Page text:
Furthermore it is not unknown for children to change schools precisely to obtain a fresh start, and it is unsatisfactory that the unlimited and unmonitored notes by staff of one institution would be transferred to the new school, colouring that school’s opinion of the child before they had even started.

4/ The Department of Education’s use case statement which may be accessed on the Department of Social Protections own website does not include the proposed use of children’s PPSNs as described in the Department’s letter to parents regarding this database.

From the records available to me, the proposed use case the Department’s letter describes has not been notified to the Department of Social Welfare and, therefore, has not been agreed with the Minister, as required under S 262(4) and Sec 262(6) of the Social Welfare Consolidation Act 2005.

In the absence of such consent a child’s school would be in breach of the data protection acts were they to transfer his or her PPSN data to the Department as a new Data Controller.


5/ I note that by letter dated 15th January the Minister for Education’s private secretary wrote to parents who have complained about this database and told them that;

“If you do not consent to your child’s data being entered on POD then you should inform your school in writing that you do not wish to have your child’s information entered on POD, however from 2016/2017 this may have funding and teacher allocation implications for your school going forward”

This threat effectively negates any consent that might be given, as it is clearly represents a coercive effort to force consent in the face of the defunding of their child’s education. In addition, the threat to partially defund a school on the basis of purely automatic processing of data in a database it represents a breach of
Section 6B of the DPA,

“a decision which produces legal effects concerning a data subject or otherwise significantly affects a data subject may not be based solely on processing by automatic means of personal data in respect of which he or she is the data subject and which is intended to evaluate certain personal matters relating to him”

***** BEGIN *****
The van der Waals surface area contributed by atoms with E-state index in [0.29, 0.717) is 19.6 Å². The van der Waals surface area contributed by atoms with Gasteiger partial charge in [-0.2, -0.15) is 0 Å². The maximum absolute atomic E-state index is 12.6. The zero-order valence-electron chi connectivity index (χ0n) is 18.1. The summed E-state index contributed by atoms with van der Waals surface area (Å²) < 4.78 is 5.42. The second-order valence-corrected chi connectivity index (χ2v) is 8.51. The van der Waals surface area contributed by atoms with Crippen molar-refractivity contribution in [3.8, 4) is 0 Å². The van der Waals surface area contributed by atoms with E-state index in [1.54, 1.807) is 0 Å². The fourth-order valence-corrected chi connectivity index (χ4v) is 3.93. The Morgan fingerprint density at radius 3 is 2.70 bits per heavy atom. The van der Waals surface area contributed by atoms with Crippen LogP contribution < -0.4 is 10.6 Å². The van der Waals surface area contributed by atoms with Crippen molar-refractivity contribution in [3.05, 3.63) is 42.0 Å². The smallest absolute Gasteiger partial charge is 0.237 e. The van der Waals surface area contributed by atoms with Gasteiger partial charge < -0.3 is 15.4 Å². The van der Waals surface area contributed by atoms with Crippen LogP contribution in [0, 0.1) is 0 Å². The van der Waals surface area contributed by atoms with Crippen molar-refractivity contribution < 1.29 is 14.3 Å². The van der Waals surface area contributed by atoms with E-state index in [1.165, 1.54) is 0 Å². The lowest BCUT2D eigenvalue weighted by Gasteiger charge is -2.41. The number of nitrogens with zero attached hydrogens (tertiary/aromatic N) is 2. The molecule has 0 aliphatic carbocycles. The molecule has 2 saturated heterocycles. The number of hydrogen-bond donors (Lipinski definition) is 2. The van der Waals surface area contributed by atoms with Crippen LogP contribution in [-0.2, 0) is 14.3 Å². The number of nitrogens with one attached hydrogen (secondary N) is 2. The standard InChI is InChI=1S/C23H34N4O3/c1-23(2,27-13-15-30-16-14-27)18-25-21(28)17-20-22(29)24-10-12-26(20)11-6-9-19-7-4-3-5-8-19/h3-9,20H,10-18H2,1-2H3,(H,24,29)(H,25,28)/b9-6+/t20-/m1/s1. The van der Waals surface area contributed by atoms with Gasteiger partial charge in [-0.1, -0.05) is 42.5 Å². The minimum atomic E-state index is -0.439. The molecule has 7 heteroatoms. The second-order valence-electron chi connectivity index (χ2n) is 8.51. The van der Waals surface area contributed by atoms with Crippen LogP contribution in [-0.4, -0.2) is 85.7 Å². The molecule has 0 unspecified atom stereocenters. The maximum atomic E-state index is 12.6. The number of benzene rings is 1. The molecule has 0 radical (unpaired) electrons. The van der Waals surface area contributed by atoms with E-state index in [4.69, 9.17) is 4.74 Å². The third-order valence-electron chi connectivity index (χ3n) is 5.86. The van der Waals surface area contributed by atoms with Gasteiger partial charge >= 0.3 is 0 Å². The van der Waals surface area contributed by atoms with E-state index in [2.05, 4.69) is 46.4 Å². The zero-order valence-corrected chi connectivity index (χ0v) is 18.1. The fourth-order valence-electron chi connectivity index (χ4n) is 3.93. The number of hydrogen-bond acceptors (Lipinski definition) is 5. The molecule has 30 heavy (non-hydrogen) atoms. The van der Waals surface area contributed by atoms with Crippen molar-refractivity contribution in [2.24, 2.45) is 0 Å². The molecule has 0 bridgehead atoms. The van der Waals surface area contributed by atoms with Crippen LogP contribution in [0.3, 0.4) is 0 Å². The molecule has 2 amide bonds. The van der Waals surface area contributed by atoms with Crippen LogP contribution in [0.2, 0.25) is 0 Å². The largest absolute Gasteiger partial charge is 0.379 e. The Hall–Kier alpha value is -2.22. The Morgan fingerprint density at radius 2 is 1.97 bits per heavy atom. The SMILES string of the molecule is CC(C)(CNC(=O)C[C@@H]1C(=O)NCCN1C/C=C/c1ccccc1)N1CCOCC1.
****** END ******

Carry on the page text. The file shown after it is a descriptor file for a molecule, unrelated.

To read more about how this database is being implemented in a way to undermine trust and effectiveness, take a look at data protection expert Daragh O’Brien’s two posts on the subject, here and here. Those posts give context to this ill-conceived project, by showing how and why the State consistently fails to respect citizens’ data rights.

If you agree with my points, please do contact your child’s school and let them know that you don’t give consent to your child’s data being entered onto POD, and let the Minister for Education, Jan O’Sullivan TD know your concerns about her plan by email minister@education.gov.ie and/or make a complaint to the Data Protection Commissioner’s office (details here) if you have no satisfactory outcome from your contacts.

Photo: Database Teddies by Linda Hartley

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Private phone messaging apps compared

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Thoughts on Ireland’s new Surveillance Order

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Have Uber delete their records of you using Data Protection law

Send Uber a message that requires them, under Data Protection law to delete your data, when you delete their app.

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The BAI, Mooney and the struggle to control the Internet

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Why I’m not a Progressive